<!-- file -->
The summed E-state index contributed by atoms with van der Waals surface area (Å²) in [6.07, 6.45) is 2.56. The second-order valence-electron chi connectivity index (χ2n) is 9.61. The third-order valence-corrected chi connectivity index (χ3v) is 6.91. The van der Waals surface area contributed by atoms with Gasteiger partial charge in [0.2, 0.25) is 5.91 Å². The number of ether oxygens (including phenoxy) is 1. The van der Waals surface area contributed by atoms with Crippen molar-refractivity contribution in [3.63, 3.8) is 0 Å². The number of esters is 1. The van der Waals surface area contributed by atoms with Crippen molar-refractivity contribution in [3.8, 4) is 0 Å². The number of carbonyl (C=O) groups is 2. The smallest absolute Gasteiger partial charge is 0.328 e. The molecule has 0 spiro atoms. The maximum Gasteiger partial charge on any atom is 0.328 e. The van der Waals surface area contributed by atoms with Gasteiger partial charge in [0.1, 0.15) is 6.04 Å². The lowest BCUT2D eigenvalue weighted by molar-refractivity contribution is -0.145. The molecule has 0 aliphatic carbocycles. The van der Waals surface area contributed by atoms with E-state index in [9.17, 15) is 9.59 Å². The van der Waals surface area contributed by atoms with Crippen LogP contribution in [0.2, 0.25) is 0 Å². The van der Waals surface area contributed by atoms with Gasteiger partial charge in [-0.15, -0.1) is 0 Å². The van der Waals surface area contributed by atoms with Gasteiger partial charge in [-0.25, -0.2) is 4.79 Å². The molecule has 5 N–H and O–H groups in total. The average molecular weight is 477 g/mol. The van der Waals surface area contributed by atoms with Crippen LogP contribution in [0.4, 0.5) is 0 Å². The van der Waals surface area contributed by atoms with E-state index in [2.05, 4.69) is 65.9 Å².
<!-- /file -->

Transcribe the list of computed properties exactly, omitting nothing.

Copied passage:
The summed E-state index contributed by atoms with van der Waals surface area (Å²) in [6.07, 6.45) is 2.56. The second-order valence-electron chi connectivity index (χ2n) is 9.61. The third-order valence-corrected chi connectivity index (χ3v) is 6.91. The van der Waals surface area contributed by atoms with Gasteiger partial charge in [0.2, 0.25) is 5.91 Å². The number of ether oxygens (including phenoxy) is 1. The van der Waals surface area contributed by atoms with Crippen molar-refractivity contribution in [3.63, 3.8) is 0 Å². The number of esters is 1. The van der Waals surface area contributed by atoms with Crippen molar-refractivity contribution in [3.8, 4) is 0 Å². The number of carbonyl (C=O) groups is 2. The smallest absolute Gasteiger partial charge is 0.328 e. The molecule has 0 spiro atoms. The maximum Gasteiger partial charge on any atom is 0.328 e. The van der Waals surface area contributed by atoms with Gasteiger partial charge in [0.1, 0.15) is 6.04 Å². The lowest BCUT2D eigenvalue weighted by molar-refractivity contribution is -0.145. The molecule has 0 aliphatic carbocycles. The van der Waals surface area contributed by atoms with E-state index in [9.17, 15) is 9.59 Å². The van der Waals surface area contributed by atoms with Crippen LogP contribution in [0.2, 0.25) is 0 Å². The van der Waals surface area contributed by atoms with Gasteiger partial charge in [-0.15, -0.1) is 0 Å². The van der Waals surface area contributed by atoms with Gasteiger partial charge in [-0.25, -0.2) is 4.79 Å². The molecule has 5 N–H and O–H groups in total. The average molecular weight is 477 g/mol. The van der Waals surface area contributed by atoms with Crippen LogP contribution in [0.4, 0.5) is 0 Å². The van der Waals surface area contributed by atoms with E-state index in [2.05, 4.69) is 65.9 Å².